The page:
Tuesday, 27 May 2014

Questions (326)

Alan Farrell

Question:

326. Deputy Alan Farrell asked the Minister for Public Expenditure and Reform the action he is taking to offset any adverse impacts that the public sector procurement programme may have on small and medium enterprises and their local economies; if he has examined the benefit that the awarding of public sector procurement tenders to indigenous businesses would have; if he has taken such factors into consideration in determining the way a decision is to be reached where the award of such a tender is between an Irish based company and a foreign based company; and if he will make a statement on the matter. [23092/14]

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Written answers (Question to Public)

Public Procurement is governed by EU and National rules. The aim of these rules is to promote an open, competitive and non-discriminatory public procurement regime which delivers best value for money. It would be a breach of the EU rules for a public body to favour or discriminate against particular candidates on grounds such as nationality, organisational size, etc. and there are legal remedies which may be used against any public body infringing these rules.

The Government acknowledges the significant role that SMEs play in the Irish economy and is committed to ensuring that SMEs are fully engaged with public sector procurement and the opportunities presenting.

In order to encourage greater SME participation the Office of Government Procurement has conducted a targeted programme of education for suppliers who wish to learn more about doing business with the Irish Public Service. This programme consists of seminars, workshops and large scale 'Meet the Buyer' events hosted nationwide. These 'Meet the Buyer' events are run in conjunction with Enterprise Ireland and InterTrade-Ireland. To date the OGP has facilitated workshops and presented at seminars to over 4,500 SMEs nationwide. These events afforded suppliers an opportunity to meet and discuss the issues with public service buyers and provide networking opportunities for suppliers and encourage consortia-building.

My Department has also recently finished reviewing and updating existing guidelines and procedures aimed at promoting SME participation in public procurement. Circular 10/14, launched on 17 April, sets out new initiatives aimed at opening up opportunities for small businesses to bid for State business. These new guidelines are aimed at reducing the administrative burden on businesses that want to tender for public contracts. The SME Working Group, established under the Government's Action Plan for Jobs, was consulted on the new Guidelines. The SME Working Group is chaired by the Office of Government Procurement and includes representatives from ISME, IBEC, Inter Trade Ireland, Enterprise Ireland, the Competition Authority, the Small Firms Association, Chambers Ireland and the Department of Jobs, Enterprise and Innovation. The new Circular has been broadly welcomed by industry representative associations.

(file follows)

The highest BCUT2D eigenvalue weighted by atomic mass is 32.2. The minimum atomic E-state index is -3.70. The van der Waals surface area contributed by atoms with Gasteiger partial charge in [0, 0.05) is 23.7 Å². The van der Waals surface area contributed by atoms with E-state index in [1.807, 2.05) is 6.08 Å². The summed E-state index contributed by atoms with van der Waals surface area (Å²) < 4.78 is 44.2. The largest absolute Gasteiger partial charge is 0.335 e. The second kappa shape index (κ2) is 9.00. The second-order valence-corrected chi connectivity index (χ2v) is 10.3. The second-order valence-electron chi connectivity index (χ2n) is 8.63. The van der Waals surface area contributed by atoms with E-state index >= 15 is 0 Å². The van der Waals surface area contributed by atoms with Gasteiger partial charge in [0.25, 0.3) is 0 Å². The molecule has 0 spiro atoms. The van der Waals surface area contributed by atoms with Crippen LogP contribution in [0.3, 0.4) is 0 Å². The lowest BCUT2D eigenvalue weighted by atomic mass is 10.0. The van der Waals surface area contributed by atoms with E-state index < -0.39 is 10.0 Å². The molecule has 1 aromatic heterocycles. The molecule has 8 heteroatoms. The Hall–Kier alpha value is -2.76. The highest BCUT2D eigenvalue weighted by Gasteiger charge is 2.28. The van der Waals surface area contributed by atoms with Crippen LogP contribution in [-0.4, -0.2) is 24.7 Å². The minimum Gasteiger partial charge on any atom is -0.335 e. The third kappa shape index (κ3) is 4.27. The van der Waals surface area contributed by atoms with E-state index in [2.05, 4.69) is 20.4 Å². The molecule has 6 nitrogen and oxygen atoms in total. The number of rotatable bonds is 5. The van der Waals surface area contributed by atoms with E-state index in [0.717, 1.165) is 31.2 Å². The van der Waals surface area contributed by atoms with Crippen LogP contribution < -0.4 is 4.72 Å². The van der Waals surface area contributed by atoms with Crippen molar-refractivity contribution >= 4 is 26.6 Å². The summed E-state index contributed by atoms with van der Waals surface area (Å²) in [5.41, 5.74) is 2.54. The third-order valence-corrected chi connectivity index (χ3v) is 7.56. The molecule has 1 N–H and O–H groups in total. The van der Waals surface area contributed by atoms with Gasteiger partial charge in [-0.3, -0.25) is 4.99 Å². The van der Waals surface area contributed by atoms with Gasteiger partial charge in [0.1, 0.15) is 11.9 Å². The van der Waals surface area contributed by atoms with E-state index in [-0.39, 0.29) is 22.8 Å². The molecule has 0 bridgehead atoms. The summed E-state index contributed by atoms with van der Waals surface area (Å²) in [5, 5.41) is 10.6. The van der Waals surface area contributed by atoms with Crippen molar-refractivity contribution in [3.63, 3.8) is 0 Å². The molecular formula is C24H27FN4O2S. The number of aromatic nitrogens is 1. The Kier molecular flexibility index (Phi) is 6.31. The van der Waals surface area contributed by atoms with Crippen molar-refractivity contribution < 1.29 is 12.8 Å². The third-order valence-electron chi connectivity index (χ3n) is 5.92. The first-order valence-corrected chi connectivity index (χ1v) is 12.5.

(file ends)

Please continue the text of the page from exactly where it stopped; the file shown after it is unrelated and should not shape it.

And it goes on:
In 2011, 10.55% (valued at €240 million) of the total known awarded contracts above EU threshold by the State went to non-domestic companies. This represents less than 5% of the overall annual public procurement spend (approximately €13.1 billion. It is also important to remember that open tendering is a two way street and that it provides Irish companies with opportunities to compete abroad. The public procurement market in the EU is estimated to be valued in excess of €2.4 trillion. The open market regime offers opportunities for Irish companies to win business abroad and reliable EU studies indicate that many Irish businesses are successful in this regard.

The reform of public procurement across the public service is on-going and will continue to provide opportunities to the SME sector to win business. The Office of Government Procurement will continue to work with industry to ensure that winning government business is done in a fair, transparent and accessible way and to ensure that government procurement policies are business friendly.